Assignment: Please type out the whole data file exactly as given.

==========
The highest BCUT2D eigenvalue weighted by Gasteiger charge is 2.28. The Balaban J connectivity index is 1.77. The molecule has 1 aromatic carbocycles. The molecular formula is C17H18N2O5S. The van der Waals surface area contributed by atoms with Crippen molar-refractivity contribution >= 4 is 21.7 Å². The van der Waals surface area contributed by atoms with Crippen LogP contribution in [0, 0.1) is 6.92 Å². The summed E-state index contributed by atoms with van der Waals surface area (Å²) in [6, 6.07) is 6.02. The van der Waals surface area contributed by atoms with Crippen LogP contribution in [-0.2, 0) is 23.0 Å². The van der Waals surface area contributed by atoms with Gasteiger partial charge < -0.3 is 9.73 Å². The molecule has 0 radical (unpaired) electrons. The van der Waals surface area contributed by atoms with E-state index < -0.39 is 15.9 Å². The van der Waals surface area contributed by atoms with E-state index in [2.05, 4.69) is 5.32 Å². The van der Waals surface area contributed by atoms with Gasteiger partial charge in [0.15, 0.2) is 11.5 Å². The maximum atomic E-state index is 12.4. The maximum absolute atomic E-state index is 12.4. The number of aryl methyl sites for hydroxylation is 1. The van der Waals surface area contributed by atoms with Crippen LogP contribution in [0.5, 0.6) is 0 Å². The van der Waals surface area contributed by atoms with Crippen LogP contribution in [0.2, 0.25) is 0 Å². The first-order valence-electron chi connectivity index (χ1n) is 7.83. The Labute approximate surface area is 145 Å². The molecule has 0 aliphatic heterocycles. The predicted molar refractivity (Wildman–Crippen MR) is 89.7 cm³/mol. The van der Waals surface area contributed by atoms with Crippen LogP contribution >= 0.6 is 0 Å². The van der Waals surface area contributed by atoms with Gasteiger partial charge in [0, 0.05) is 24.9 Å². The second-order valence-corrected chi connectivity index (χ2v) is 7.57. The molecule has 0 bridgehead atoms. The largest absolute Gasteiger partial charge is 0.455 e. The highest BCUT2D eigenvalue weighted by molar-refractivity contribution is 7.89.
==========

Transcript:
The highest BCUT2D eigenvalue weighted by Gasteiger charge is 2.28. The Balaban J connectivity index is 1.77. The molecule has 1 aromatic carbocycles. The molecular formula is C17H18N2O5S. The van der Waals surface area contributed by atoms with Crippen molar-refractivity contribution >= 4 is 21.7 Å². The van der Waals surface area contributed by atoms with Crippen LogP contribution in [0, 0.1) is 6.92 Å². The summed E-state index contributed by atoms with van der Waals surface area (Å²) in [6, 6.07) is 6.02. The van der Waals surface area contributed by atoms with Crippen LogP contribution in [-0.2, 0) is 23.0 Å². The van der Waals surface area contributed by atoms with Gasteiger partial charge < -0.3 is 9.73 Å². The molecule has 0 radical (unpaired) electrons. The van der Waals surface area contributed by atoms with E-state index < -0.39 is 15.9 Å². The van der Waals surface area contributed by atoms with E-state index in [2.05, 4.69) is 5.32 Å². The van der Waals surface area contributed by atoms with Gasteiger partial charge in [0.15, 0.2) is 11.5 Å². The maximum atomic E-state index is 12.4. The maximum absolute atomic E-state index is 12.4. The number of aryl methyl sites for hydroxylation is 1. The van der Waals surface area contributed by atoms with Crippen LogP contribution in [0.5, 0.6) is 0 Å². The van der Waals surface area contributed by atoms with Crippen LogP contribution in [0.2, 0.25) is 0 Å². The first-order valence-electron chi connectivity index (χ1n) is 7.83. The Labute approximate surface area is 145 Å². The molecule has 0 aliphatic heterocycles. The predicted molar refractivity (Wildman–Crippen MR) is 89.7 cm³/mol. The van der Waals surface area contributed by atoms with Crippen LogP contribution >= 0.6 is 0 Å². The van der Waals surface area contributed by atoms with Gasteiger partial charge in [0, 0.05) is 24.9 Å². The second-order valence-corrected chi connectivity index (χ2v) is 7.57. The molecule has 0 bridgehead atoms. The largest absolute Gasteiger partial charge is 0.455 e. The highest BCUT2D eigenvalue weighted by molar-refractivity contribution is 7.89.